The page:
A race which might bear mentioning is Changeling as with the Racial Emulation feat they can take any combination of racial ACFs and enter racial PrC's when you might not want that race (Seeker of the Misty Isle for example).

    Edit: Also maybe mention Shifter Braids in the Shifter section. They are from Races of Eberron and the most interesting one is probably the Braid of Spellstrike which for 500gp lets you cast a third level spell or lower on yourself as s swift action when you activate your shifter ability. It can be really handy in a tough spot to cheaply quicken a low level spell.
    Last edited by Dread_Head; 2015-09-10 at 07:46 AM.

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    Default Re: Being Everything: Eggynack's Comprehensive Druid Handbook

    Fantastic!!

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    Default Re: Being Everything: Eggynack's Comprehensive Druid Handbook

    Rejuvenation Cocoon. You write it off as a non-combat heal.

    Besides the 90-150hp healed, it also gives the target a force field with hardness 10 and CL*10 hp of it's own (uncapped). And allows the creature inside to take 2 rounds of uninterrupted actions of their own (more buffs, etc).
    Touch a big guy blocking a hallway, and he buys you even more time (or makes the enemy squeeze past him).
    Touch a friend in a nasty grapple, and he's safe for up to 2 rounds.
    Touch yourself, and then use the 2 rounds to turn into a different color of bear and cast another buff.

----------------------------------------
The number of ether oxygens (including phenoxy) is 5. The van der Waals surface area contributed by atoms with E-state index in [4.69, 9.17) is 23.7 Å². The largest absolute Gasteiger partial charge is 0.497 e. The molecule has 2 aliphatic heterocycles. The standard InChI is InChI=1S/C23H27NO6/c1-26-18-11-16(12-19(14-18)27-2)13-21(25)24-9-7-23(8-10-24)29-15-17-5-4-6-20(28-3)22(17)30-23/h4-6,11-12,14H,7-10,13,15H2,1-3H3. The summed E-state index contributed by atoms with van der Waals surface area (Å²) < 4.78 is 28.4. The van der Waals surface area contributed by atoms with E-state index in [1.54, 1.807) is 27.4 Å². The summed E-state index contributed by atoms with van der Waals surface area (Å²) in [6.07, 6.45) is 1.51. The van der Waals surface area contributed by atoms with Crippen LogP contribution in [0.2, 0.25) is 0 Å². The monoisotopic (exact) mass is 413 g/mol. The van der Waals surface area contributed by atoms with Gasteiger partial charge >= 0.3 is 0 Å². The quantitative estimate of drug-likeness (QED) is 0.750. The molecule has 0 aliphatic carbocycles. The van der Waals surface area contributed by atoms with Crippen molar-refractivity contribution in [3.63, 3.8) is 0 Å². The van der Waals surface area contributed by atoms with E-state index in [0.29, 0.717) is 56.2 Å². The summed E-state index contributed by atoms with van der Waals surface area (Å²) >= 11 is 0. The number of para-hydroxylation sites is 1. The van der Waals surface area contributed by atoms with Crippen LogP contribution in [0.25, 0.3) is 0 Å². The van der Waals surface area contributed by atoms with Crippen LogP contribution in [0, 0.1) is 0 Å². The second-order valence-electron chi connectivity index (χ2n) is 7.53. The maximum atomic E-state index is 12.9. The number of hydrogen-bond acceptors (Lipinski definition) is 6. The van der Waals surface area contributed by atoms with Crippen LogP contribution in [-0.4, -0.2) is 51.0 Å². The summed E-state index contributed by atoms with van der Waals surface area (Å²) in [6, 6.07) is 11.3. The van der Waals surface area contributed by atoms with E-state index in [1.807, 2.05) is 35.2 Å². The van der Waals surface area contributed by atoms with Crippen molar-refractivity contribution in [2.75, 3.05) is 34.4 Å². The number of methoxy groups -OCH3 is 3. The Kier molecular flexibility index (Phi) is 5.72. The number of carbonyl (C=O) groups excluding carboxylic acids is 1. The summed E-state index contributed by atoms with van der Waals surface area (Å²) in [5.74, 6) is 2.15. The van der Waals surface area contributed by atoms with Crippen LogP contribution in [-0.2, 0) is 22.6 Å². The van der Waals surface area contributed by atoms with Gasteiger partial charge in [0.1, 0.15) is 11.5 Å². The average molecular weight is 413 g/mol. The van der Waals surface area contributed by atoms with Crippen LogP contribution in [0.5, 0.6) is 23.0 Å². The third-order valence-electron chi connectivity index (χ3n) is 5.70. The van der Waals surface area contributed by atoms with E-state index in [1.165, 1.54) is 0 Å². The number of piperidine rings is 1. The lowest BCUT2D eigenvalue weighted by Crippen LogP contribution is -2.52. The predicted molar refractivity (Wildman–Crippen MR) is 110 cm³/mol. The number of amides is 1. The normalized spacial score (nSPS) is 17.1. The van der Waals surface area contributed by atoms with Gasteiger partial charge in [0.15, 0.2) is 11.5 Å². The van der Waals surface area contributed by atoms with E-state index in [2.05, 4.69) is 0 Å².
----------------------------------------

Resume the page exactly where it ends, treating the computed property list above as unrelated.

That's a pretty decent defensive effect.

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    Default Re: Being Everything: Eggynack's Comprehensive Druid Handbook

    I've been seeing (hearing?) so much talk about eggynack's druid handbook, and for a such long time, I started thinking of it as a sort of an Atlantis. But whaddya know, Atlantis is real and its as amazing as everyone thought it would be. Internets for you sir, all of 'em.
    Last edited by Aerris; 2015-09-09 at 09:14 PM.

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    Default Re: Being Everything: Eggynack's Comprehensive Druid Handbook

    Time for some criticism:

    Under the Initiate of Pelor feat, you say that +2 turning damage doesn't do anything in this edition: turning damage is the number of hit dice worth of undead you turn, starting at 2d6+level+cha. I think there was another minor error I saw when reading but I forgot it since last night.

    I'd like to see a source list (source: contains x/y/z), or some sort of common bans list or something. Each individual entry has the info of course, but considering the number of times you say "this from dragon magazine is better," it'd be nice if there was a section that said, "this is all the stuff from dragon magazine so if you can't use it here's your alternatives." Personally I put Assume Supernatural Ability and Enhance Wild Shape straight on the ban list because "everyone knows" you're not supposed to get that stuff that easily, and I'm sure plenty of other DMs would agree, so a list of either the forms still worth it or those made useless (depending on ease) would be nice.

    I also can't say I'm enamored of the format. Large text in a narrow band with page breaks is very hard to binge on or quickly scroll around, especially adding the lag on google docs. I can't argue with it being easier for saving and editing and such, but I find it much harder to use than forum based content.